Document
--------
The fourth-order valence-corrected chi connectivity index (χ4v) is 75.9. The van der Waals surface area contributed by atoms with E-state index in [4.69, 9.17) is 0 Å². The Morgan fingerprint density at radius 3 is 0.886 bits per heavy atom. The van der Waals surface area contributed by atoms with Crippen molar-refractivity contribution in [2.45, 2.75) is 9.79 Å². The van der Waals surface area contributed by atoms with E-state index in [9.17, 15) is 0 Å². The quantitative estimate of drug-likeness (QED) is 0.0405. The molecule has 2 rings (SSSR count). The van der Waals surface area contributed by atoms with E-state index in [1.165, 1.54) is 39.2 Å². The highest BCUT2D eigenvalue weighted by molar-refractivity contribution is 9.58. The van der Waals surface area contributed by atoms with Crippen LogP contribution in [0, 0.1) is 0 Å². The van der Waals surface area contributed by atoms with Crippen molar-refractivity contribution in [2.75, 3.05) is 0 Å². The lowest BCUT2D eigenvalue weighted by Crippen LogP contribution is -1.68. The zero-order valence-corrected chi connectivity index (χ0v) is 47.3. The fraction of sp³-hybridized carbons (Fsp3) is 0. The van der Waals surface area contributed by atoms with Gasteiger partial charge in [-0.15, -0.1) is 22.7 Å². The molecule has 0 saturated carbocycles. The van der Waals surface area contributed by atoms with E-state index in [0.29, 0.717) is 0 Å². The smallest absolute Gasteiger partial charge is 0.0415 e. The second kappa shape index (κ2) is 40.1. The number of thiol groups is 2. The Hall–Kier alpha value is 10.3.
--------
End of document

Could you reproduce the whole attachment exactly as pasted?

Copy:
The fourth-order valence-corrected chi connectivity index (χ4v) is 75.9. The van der Waals surface area contributed by atoms with E-state index in [4.69, 9.17) is 0 Å². The Morgan fingerprint density at radius 3 is 0.886 bits per heavy atom. The van der Waals surface area contributed by atoms with Crippen molar-refractivity contribution in [2.45, 2.75) is 9.79 Å². The van der Waals surface area contributed by atoms with E-state index in [9.17, 15) is 0 Å². The quantitative estimate of drug-likeness (QED) is 0.0405. The molecule has 2 rings (SSSR count). The van der Waals surface area contributed by atoms with E-state index in [1.165, 1.54) is 39.2 Å². The highest BCUT2D eigenvalue weighted by molar-refractivity contribution is 9.58. The van der Waals surface area contributed by atoms with Crippen LogP contribution in [0, 0.1) is 0 Å². The van der Waals surface area contributed by atoms with Crippen molar-refractivity contribution in [2.75, 3.05) is 0 Å². The lowest BCUT2D eigenvalue weighted by Crippen LogP contribution is -1.68. The zero-order valence-corrected chi connectivity index (χ0v) is 47.3. The fraction of sp³-hybridized carbons (Fsp3) is 0. The van der Waals surface area contributed by atoms with Gasteiger partial charge in [-0.15, -0.1) is 22.7 Å². The molecule has 0 saturated carbocycles. The van der Waals surface area contributed by atoms with E-state index in [0.29, 0.717) is 0 Å². The smallest absolute Gasteiger partial charge is 0.0415 e. The second kappa shape index (κ2) is 40.1. The number of thiol groups is 2. The Hall–Kier alpha value is 10.3.